Researchers have discovered a genetic survival secret of Earth's "hardiest animal".
A gene that scientists identified in these strange, aquatic creatures - called tardigrades - helps them survive boiling, freezing and radiation.
In future, it could be used to protect human cells, the researchers say.
It was already known that tardigrades, also known as water bears, were able to survive by shrivelling up into desiccated balls.
But the University of Tokyo-led team found a protein that protects its DNA - wrapping around it like a blanket.
The scientists, who published their findings in the journal Nature Communications, went on to grow human cells that produced that same protein, and found that it protected those cells too.
This, the scientists suggest, means that genes from these "extremophiles", might one day be used to protect living things from radiation - from X-rays, or as a treatment to prevent damage from the Sun's harmful rays.
Tardigrades are more commonly - and cutely - known as water bears. Scientists had thought that they survived radiation exposure by repairing the damage done to their DNA. But Prof Takekazu Kunieda, of the University of Tokyo, and his colleagues, carried out an eight-year study of a tardigrade genome to pinpoint the source of its remarkable resilience.
To identify their secret weapon, researchers scrutinised the genome of one tardigrade species, looking for proteins that were attached to the DNA, and that therefore might have a protective mechanism. They found one that they have called "Dsup" (short for "damage suppressor").
The team then inserted the Dsup gene into human cells' DNA, and exposed those modified cells to X-rays; Dsup-treated cells suffered far less DNA damage.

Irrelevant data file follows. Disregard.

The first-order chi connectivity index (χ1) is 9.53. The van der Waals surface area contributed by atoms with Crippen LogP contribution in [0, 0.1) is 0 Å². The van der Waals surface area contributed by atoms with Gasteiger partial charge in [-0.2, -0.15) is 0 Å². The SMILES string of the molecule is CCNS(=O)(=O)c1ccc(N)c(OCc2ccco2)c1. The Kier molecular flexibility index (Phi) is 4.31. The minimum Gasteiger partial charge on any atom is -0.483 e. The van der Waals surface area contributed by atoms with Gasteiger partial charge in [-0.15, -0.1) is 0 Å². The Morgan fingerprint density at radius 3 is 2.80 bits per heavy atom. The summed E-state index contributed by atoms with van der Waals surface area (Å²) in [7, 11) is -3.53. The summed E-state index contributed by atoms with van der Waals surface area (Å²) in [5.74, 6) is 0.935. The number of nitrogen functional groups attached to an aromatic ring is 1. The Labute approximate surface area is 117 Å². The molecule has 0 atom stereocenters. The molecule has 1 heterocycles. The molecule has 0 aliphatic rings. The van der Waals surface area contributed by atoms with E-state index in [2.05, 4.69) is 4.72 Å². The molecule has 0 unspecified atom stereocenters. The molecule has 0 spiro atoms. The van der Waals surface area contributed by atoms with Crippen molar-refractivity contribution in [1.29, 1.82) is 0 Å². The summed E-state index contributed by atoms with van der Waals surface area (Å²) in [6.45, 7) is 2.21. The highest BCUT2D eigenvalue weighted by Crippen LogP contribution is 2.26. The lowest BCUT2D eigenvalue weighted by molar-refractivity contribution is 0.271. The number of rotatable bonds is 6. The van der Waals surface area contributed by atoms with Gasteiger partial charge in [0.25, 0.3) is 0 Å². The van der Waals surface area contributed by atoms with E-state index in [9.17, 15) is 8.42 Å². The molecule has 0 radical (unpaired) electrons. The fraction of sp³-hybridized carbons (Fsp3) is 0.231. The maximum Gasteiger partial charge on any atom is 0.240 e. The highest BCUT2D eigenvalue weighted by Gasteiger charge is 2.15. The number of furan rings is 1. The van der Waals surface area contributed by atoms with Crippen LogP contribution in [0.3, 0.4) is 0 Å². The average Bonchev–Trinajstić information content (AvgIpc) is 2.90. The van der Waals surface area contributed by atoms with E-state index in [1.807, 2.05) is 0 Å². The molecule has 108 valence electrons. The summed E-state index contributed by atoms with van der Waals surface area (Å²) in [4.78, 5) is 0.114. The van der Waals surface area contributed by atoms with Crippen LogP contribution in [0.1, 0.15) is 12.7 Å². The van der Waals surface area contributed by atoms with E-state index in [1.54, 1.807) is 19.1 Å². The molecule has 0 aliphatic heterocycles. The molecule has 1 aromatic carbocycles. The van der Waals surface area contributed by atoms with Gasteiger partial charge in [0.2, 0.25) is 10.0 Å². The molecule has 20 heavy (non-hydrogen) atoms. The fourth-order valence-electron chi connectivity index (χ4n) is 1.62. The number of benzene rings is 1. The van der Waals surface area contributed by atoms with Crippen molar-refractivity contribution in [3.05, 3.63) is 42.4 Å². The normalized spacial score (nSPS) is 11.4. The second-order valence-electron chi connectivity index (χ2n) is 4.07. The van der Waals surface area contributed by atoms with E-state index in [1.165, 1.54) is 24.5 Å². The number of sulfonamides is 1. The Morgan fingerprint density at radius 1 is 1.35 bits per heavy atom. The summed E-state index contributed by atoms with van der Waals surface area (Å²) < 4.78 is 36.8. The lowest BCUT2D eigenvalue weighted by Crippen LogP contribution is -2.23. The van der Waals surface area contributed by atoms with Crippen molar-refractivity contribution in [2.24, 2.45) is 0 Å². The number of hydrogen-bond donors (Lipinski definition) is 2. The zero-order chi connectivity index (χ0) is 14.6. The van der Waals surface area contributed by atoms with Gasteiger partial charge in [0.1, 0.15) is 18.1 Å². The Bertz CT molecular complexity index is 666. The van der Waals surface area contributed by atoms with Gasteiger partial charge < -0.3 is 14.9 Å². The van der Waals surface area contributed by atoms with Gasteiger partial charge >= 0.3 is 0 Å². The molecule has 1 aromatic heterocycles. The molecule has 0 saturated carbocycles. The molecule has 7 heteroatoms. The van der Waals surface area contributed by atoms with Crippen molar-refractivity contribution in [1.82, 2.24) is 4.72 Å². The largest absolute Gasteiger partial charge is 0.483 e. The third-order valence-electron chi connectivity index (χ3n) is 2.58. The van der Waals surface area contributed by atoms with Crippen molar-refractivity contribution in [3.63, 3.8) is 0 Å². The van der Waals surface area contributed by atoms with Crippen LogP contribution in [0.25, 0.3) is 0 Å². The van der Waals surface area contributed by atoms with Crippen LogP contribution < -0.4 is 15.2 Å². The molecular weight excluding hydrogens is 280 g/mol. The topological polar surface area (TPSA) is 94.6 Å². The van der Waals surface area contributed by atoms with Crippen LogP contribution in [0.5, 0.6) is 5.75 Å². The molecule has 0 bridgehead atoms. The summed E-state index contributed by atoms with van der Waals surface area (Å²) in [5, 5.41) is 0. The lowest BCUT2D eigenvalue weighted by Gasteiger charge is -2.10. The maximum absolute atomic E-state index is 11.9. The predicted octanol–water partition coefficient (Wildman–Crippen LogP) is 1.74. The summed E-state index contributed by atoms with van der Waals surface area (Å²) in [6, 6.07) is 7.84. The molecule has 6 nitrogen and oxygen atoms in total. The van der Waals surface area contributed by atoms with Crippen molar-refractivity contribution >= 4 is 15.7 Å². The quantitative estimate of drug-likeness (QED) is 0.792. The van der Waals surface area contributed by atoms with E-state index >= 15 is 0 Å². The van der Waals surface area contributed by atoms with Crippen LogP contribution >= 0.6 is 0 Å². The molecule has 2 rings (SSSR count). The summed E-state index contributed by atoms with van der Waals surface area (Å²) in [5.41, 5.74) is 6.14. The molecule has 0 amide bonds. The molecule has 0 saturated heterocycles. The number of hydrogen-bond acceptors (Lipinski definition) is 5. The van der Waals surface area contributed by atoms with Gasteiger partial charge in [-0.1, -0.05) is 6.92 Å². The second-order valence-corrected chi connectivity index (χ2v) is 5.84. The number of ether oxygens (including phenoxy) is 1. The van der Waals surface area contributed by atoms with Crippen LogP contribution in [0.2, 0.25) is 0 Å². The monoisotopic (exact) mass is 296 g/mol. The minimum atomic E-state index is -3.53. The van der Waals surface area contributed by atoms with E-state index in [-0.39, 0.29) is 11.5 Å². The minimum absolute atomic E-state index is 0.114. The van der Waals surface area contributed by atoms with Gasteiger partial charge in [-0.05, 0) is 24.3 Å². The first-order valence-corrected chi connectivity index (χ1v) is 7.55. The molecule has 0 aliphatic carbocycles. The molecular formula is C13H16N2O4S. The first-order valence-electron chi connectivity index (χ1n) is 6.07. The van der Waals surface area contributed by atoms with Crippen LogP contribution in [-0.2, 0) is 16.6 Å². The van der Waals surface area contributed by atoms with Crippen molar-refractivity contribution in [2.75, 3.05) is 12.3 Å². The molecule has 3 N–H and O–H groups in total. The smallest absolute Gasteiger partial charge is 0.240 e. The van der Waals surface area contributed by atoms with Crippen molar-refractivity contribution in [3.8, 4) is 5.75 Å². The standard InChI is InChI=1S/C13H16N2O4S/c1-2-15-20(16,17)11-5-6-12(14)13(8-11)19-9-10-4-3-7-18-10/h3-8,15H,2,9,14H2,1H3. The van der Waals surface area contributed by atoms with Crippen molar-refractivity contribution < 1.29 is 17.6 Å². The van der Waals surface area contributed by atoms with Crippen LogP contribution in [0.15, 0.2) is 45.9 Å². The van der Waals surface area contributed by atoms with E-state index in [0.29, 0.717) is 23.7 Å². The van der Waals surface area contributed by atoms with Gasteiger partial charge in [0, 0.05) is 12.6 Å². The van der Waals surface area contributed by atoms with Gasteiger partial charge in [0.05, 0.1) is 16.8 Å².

Prof Mark Blaxter of the University of Edinburgh told BBC News that the study was "groundbreaking".
"This is the first time an individual protein from a tardigrade has been shown to be active in radiation protection.
"[And] radiation is one of the things that's guaranteed to kill you."
By sequencing and examining the genome, this study also appears to resolve a strange genetic controversy about these creatures. Research published in 2015, involving a different tardigrade species, concluded that the creature had "acquired" a portion of its DNA from bacteria through a process called horizontal gene transfer.
That study suggested that some of these beasts' notorious imperviousness had been snipped out of the bacterial genetic code.
This study found no evidence of this gene transfer.
- In 2007, a European Space Agency satellite carried thousands of tardigrades into the vacuum of space. Named the Tardis - tardigrades in space - project, it revealed that the animals were able not only to survive, but to reproduce upon returning to Earth
- There are more than 800 described species of tardigrade, but thousands more are not yet named
- Tardigrades live everywhere where there is water, from the soil in your local park to the bottom of the sea to glaciers in Anarctica
- To find your own tardigrade, find some moss, add water and squeeze the water out of the moss on to a microscope slip (any light microscope should work). The little animals will come out with the water (tip courtesy of Mark Blaxter).
The tardigrades themselves, though, were far more resistant to X-rays than the human cells that the researchers manipulated. "[So] tardigrades have other tricks up their sleeves, which we have yet to identify," said Prof Matthew Cobb from the University of Manchester.
With further research, scientists think that genes like Dsup could make it safer and easier to store and transport human cells - protecting, for example, delicate human skin grafts from damage. Prof Kunieda and his co-author on the study, Takuma Hashimoto, applied to patent the Dsup gene in 2015.
Prof Cobb added that, in principle, "these genes could even help us bioengineer organisms to survive in extremely hostile environments, such as on the surface of Mars - [perhaps] as part of a terra-forming project to make the planet hospitable for humans".
And scientists with a fascination for tardigrades think this discovery could be the tip of the iceberg.
Prof Blaxter said that tardigrade research could even explain how exactly "radiation damages DNA, and how we might prevent DNA damage from other sources".
Prof Takekazu Kunieda told BBC News that he hoped more researchers would join the "tardigrade community".
"We believe there [are] a lot of treasures there," he added.